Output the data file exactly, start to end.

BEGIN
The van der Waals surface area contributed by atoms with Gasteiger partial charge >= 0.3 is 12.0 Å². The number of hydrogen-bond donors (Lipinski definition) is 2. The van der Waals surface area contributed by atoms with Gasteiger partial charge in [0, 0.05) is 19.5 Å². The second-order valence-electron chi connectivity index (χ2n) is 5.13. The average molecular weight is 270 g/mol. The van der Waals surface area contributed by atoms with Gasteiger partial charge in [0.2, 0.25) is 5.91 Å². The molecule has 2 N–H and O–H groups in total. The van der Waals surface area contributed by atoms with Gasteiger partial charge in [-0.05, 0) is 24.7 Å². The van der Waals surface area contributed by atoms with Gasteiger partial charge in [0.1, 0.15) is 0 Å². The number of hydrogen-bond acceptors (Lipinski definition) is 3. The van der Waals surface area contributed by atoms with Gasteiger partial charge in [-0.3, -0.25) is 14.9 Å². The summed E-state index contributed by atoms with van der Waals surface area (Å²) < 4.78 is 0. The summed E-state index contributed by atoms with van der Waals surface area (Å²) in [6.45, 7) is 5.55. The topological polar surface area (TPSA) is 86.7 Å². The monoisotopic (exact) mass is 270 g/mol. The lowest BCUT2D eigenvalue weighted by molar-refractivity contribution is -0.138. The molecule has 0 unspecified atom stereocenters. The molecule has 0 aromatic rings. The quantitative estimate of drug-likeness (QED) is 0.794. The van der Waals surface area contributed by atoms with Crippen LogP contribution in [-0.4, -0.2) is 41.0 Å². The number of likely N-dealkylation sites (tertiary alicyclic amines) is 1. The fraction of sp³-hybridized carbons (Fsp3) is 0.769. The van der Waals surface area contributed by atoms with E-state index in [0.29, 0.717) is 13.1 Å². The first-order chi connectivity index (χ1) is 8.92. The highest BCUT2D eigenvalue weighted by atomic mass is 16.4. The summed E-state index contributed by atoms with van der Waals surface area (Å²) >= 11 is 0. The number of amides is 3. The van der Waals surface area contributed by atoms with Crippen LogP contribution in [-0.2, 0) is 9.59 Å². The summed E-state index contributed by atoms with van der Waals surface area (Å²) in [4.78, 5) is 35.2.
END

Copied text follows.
The van der Waals surface area contributed by atoms with Gasteiger partial charge >= 0.3 is 12.0 Å². The number of hydrogen-bond donors (Lipinski definition) is 2. The van der Waals surface area contributed by atoms with Gasteiger partial charge in [0, 0.05) is 19.5 Å². The second-order valence-electron chi connectivity index (χ2n) is 5.13. The average molecular weight is 270 g/mol. The van der Waals surface area contributed by atoms with Gasteiger partial charge in [0.2, 0.25) is 5.91 Å². The molecule has 2 N–H and O–H groups in total. The van der Waals surface area contributed by atoms with Gasteiger partial charge in [-0.05, 0) is 24.7 Å². The van der Waals surface area contributed by atoms with Gasteiger partial charge in [0.1, 0.15) is 0 Å². The number of hydrogen-bond acceptors (Lipinski definition) is 3. The van der Waals surface area contributed by atoms with Gasteiger partial charge in [-0.3, -0.25) is 14.9 Å². The summed E-state index contributed by atoms with van der Waals surface area (Å²) < 4.78 is 0. The summed E-state index contributed by atoms with van der Waals surface area (Å²) in [6.45, 7) is 5.55. The topological polar surface area (TPSA) is 86.7 Å². The monoisotopic (exact) mass is 270 g/mol. The lowest BCUT2D eigenvalue weighted by molar-refractivity contribution is -0.138. The molecule has 0 unspecified atom stereocenters. The molecule has 0 aromatic rings. The quantitative estimate of drug-likeness (QED) is 0.794. The van der Waals surface area contributed by atoms with Crippen LogP contribution in [-0.4, -0.2) is 41.0 Å². The number of likely N-dealkylation sites (tertiary alicyclic amines) is 1. The fraction of sp³-hybridized carbons (Fsp3) is 0.769. The van der Waals surface area contributed by atoms with E-state index in [0.29, 0.717) is 13.1 Å². The first-order chi connectivity index (χ1) is 8.92. The highest BCUT2D eigenvalue weighted by atomic mass is 16.4. The summed E-state index contributed by atoms with van der Waals surface area (Å²) >= 11 is 0. The number of amides is 3. The van der Waals surface area contributed by atoms with Crippen LogP contribution in [-0.2, 0) is 9.59 Å². The summed E-state index contributed by atoms with van der Waals surface area (Å²) in [4.78, 5) is 35.2.